My problem was finding pig's blood. It's illegal to sell it these days, at least to the public. I called butchers all over Chicago and between here and Bloomington, Indiana, who all gave me the same answer. I even got close with a pig farmer in Southern Indiana who ended up backing out at the last moment for fear of retribution. What was I, buying illegal arms?

    blood sausage 2

    Have you ever read Stuart Dybek? He's a wonderful Chicago writer who writes magical stories about urban life. Looking for this blood, I thought back to his story called "Blood Soup" about a couple young kinds looking all over Chicago for duck's blood to make a traditional Polish soup for their dying grandmother, as she believes it will cure her. There's something very strange and dangerous about calling around asking for animal blood. There's an understanding between parties that something serious is at stake.

    I know you're expecting all the gory details, or for me to go on about the gross-out factor. But blood sausage is actually really natural and wonderful when you think about it. While I admit that the concept might be frightening, this is one of those foods that will really surprise you once you taste it. Meaty without the texture, not at all metallic like you might imagine if you've ever sucked on your cut finger, deep and rich. Similar preparations exist all over Europe--black pudding in England and Ireland, boudin noir in France, morcilla in Spain--each made of blood mixed with grain to hold the sausage together.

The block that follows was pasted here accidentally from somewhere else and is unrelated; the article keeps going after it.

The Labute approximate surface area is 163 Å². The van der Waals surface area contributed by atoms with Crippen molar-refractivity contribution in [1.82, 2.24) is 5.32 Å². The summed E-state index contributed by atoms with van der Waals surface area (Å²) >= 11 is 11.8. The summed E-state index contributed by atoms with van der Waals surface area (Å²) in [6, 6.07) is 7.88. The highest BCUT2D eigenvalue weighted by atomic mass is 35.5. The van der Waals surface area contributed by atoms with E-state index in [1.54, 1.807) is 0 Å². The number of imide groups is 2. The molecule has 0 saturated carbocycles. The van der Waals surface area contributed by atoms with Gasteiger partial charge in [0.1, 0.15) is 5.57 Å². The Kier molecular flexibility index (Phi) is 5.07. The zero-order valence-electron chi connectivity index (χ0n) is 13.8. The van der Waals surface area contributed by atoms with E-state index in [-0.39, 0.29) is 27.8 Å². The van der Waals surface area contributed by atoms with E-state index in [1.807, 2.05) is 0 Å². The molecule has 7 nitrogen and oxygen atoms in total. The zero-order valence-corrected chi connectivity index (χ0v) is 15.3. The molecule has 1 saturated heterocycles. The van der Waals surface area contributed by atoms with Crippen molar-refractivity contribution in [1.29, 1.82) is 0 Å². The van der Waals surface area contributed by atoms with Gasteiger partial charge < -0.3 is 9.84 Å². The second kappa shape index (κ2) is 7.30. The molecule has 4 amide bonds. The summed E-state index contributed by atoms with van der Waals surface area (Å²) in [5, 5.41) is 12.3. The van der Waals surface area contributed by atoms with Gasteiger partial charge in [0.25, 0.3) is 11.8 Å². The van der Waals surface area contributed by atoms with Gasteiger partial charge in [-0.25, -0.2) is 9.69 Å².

Eventually, I had to settle for beef blood, which is legal to buy and sell. Why beef blood is okay but pork blood isn't, I couldn't say. But I was assured that it would behave just about the same way, and Paulina Meat Market, who sold me a gallon of the stuff, said it's what they use for their own blood sausages.

    I picked it up on the day we left town--it was frozen--along with a tub of hog casings for making the sausages themselves. The next day, armed with a funnel, we spent the day boiling barley, sauteing salt pork with onions, stuffing the casings, and poaching them in water. A couple days later, we crisped up the sausages in the rendered fat from a gorgeous leg roast until they were hot and steaming and crisp all over.

    This is the story of how we got there.

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  • 50_1

    Filet mignon needs a little love and care, and that love is whiskey and that care is bacon.